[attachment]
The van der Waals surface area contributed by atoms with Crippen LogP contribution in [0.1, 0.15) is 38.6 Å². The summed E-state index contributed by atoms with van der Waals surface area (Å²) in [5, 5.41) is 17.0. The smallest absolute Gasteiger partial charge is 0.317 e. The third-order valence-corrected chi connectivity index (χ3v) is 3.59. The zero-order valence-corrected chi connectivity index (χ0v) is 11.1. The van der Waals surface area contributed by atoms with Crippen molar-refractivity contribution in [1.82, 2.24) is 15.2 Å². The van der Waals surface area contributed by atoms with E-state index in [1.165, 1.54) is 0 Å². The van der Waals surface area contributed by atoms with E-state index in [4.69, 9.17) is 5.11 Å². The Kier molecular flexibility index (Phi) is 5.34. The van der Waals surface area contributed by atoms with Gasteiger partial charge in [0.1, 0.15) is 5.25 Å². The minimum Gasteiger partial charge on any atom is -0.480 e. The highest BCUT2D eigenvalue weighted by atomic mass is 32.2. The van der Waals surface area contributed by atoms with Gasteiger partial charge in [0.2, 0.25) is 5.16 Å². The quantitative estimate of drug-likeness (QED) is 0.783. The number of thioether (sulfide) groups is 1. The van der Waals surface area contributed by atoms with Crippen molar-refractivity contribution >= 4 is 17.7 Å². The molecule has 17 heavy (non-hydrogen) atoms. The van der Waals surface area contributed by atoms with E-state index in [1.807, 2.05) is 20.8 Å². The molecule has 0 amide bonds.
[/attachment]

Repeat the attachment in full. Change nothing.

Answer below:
The van der Waals surface area contributed by atoms with Crippen LogP contribution in [0.1, 0.15) is 38.6 Å². The summed E-state index contributed by atoms with van der Waals surface area (Å²) in [5, 5.41) is 17.0. The smallest absolute Gasteiger partial charge is 0.317 e. The third-order valence-corrected chi connectivity index (χ3v) is 3.59. The zero-order valence-corrected chi connectivity index (χ0v) is 11.1. The van der Waals surface area contributed by atoms with Crippen molar-refractivity contribution in [1.82, 2.24) is 15.2 Å². The van der Waals surface area contributed by atoms with E-state index in [1.165, 1.54) is 0 Å². The van der Waals surface area contributed by atoms with E-state index in [4.69, 9.17) is 5.11 Å². The Kier molecular flexibility index (Phi) is 5.34. The van der Waals surface area contributed by atoms with Gasteiger partial charge in [0.1, 0.15) is 5.25 Å². The minimum Gasteiger partial charge on any atom is -0.480 e. The highest BCUT2D eigenvalue weighted by atomic mass is 32.2. The van der Waals surface area contributed by atoms with Gasteiger partial charge in [0.2, 0.25) is 5.16 Å². The quantitative estimate of drug-likeness (QED) is 0.783. The number of thioether (sulfide) groups is 1. The van der Waals surface area contributed by atoms with Crippen molar-refractivity contribution >= 4 is 17.7 Å². The molecule has 17 heavy (non-hydrogen) atoms. The van der Waals surface area contributed by atoms with E-state index in [1.807, 2.05) is 20.8 Å². The molecule has 0 amide bonds.